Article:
Connectivity: It may seem counterintuitive, but if you want a laundry list of connections, you need to spend a lot less money. While a $1,100 projector like the BenQ W1070 boasts every connector type known to mankind, the Sony is more selective. You essentially get three sorts: two HDMI ports, one component, and one VGA; the latter isn't available on the JVC. The assumption, of course, is that you'll be using an external switch or an AV receiver to connect multiple sources.
The picture quality of the Sony can be summed up with one word: superb. Color and shadow detail were excellent and black levels were among the best I've seen in a home theater projector. Both the Sony and JVC are capable of jaw-dropping pictures, and if having to choose between two very good projectors is your only concern, it's a great problem to have.
Thanks to its more-accurate picture presets, however, the Sony is the better choice if you're not going to invest in a professional calibration. Just pop it into Reference mode, adjust the manual iris to taste (lower means a dimmer image but better black levels) or set it to "auto" if you like that look, and you're done. Of course, awould also be beneficial. The Sony's better light output and quieter fan do make it superior to the JVC for situations where your room isn't completely dark.
Black and white level: If you think that projectors belong in the boardroom and not the living room, then the Sony HW50ES will quickly disavow you of such a notion. Its black levels stand up well against almost any flat-panel TV that you could care to name. Using the manual iris setting in its minimum position, we were still easily able to get enough light for comfortable viewing (16 footLambert) while also providing an inky shade of black. There was also no noise hit when moving to the higher brightness lamp mode, whereas the JVC in High did noticeably engage the noisy fan.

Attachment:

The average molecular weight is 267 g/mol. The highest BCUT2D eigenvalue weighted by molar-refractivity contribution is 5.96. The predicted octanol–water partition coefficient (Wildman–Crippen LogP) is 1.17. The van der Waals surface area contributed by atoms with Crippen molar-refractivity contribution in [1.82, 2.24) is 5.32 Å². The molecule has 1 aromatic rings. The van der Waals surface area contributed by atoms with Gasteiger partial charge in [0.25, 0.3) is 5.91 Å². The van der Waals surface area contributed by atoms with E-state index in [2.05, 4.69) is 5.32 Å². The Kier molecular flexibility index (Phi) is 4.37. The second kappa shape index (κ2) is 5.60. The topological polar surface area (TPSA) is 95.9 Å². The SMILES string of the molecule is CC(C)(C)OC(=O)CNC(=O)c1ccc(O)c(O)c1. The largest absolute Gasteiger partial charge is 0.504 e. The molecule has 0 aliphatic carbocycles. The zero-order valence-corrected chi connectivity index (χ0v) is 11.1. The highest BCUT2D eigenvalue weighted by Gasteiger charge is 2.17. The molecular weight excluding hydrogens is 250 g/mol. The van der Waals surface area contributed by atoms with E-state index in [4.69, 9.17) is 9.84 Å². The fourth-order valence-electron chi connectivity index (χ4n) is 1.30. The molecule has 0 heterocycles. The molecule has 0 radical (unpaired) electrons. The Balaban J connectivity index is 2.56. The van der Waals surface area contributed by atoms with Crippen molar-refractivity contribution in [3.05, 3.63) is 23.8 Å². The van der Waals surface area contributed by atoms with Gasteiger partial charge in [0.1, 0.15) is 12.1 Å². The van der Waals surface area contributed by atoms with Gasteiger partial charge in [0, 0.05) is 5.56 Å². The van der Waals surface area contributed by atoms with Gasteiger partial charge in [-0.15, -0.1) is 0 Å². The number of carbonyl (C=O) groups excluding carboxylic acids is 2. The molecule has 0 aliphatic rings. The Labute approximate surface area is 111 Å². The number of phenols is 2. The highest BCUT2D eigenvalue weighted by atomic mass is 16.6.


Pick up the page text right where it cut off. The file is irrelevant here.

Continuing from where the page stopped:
Whether displaying the dark, gloomy "Harry Potter and the Deathly Hallows Part II" or the pastoral scenes of "Tree of Life," the images the Sony produced popped off the big screen with excellent levels of contrast. As David mentioned in his JVC review, the two measured essentially the same for depth of black across all types of scenes.
We also spent some time deciding between the static and auto iris modes. We ended up choosing static because the image looked more natural -- the highlights in auto appeared a bit too bright compared to the dark areas (yes, there is such a thing as too much pop). Auto worked great, however, as seen during our comparison using the opening fight from "Watchmen," a great mix of very dark and bright material, with lots of sudden shifts in light level. There was no detectable "iris effect," where dark-to-light transitions, and vice-versa, cause black and white levels to noticeably fade up or down. Auto iris might be a look some viewers appreciate, and it's a nice option to have.
While mostly indistinguishable from each other, the Sony seemed to have a little better shadow detail than the JVC in the very darkest areas, pushing aside a bit more of the gloom hiding in "Deathly Hallows." It was still almost impossible to tell the two apart, though.
The Sony delivered somewhat higher light output. With a full-screen white pattern in the brightest default picture modes (Stage for the JVC and Bright TV for the Sony), the JVC measured 39.1 fL while the Sony measured 45.3 fL. In lumens, a measurement that eliminates the variable of different screens, that works out to 1,284 and 1,488 lumens, respectively (thanks to Chris Heinonen for the lumens calculator).
Color accuracy: The Sony is among the most accurate displays we've measured, period. If you look at the Geek Box, you'll see its error numbers are all well south of 3, the standard threshold of perception. The lone exception, Blue, is still good enough that its error is almost impossible to see in program material.